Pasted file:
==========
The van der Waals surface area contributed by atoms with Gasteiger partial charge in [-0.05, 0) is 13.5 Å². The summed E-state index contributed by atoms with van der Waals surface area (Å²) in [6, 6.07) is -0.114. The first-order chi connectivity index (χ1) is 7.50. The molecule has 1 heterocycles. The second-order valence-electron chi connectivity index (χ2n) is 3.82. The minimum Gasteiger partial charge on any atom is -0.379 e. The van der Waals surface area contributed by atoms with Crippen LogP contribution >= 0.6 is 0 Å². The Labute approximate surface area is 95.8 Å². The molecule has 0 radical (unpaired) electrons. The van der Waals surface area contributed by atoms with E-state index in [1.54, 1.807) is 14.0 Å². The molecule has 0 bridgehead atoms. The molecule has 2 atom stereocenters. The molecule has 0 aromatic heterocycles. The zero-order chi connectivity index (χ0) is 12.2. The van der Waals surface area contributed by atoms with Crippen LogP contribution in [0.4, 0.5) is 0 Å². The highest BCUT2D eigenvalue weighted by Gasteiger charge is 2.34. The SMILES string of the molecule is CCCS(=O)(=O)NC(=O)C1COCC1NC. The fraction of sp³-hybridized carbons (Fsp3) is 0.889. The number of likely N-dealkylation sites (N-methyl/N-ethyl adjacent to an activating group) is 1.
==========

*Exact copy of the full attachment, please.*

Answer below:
The van der Waals surface area contributed by atoms with Gasteiger partial charge in [-0.05, 0) is 13.5 Å². The summed E-state index contributed by atoms with van der Waals surface area (Å²) in [6, 6.07) is -0.114. The first-order chi connectivity index (χ1) is 7.50. The molecule has 1 heterocycles. The second-order valence-electron chi connectivity index (χ2n) is 3.82. The minimum Gasteiger partial charge on any atom is -0.379 e. The van der Waals surface area contributed by atoms with Crippen LogP contribution >= 0.6 is 0 Å². The Labute approximate surface area is 95.8 Å². The molecule has 0 radical (unpaired) electrons. The van der Waals surface area contributed by atoms with E-state index in [1.54, 1.807) is 14.0 Å². The molecule has 0 bridgehead atoms. The molecule has 2 atom stereocenters. The molecule has 0 aromatic heterocycles. The zero-order chi connectivity index (χ0) is 12.2. The van der Waals surface area contributed by atoms with Crippen LogP contribution in [0.4, 0.5) is 0 Å². The highest BCUT2D eigenvalue weighted by Gasteiger charge is 2.34. The SMILES string of the molecule is CCCS(=O)(=O)NC(=O)C1COCC1NC. The fraction of sp³-hybridized carbons (Fsp3) is 0.889. The number of likely N-dealkylation sites (N-methyl/N-ethyl adjacent to an activating group) is 1.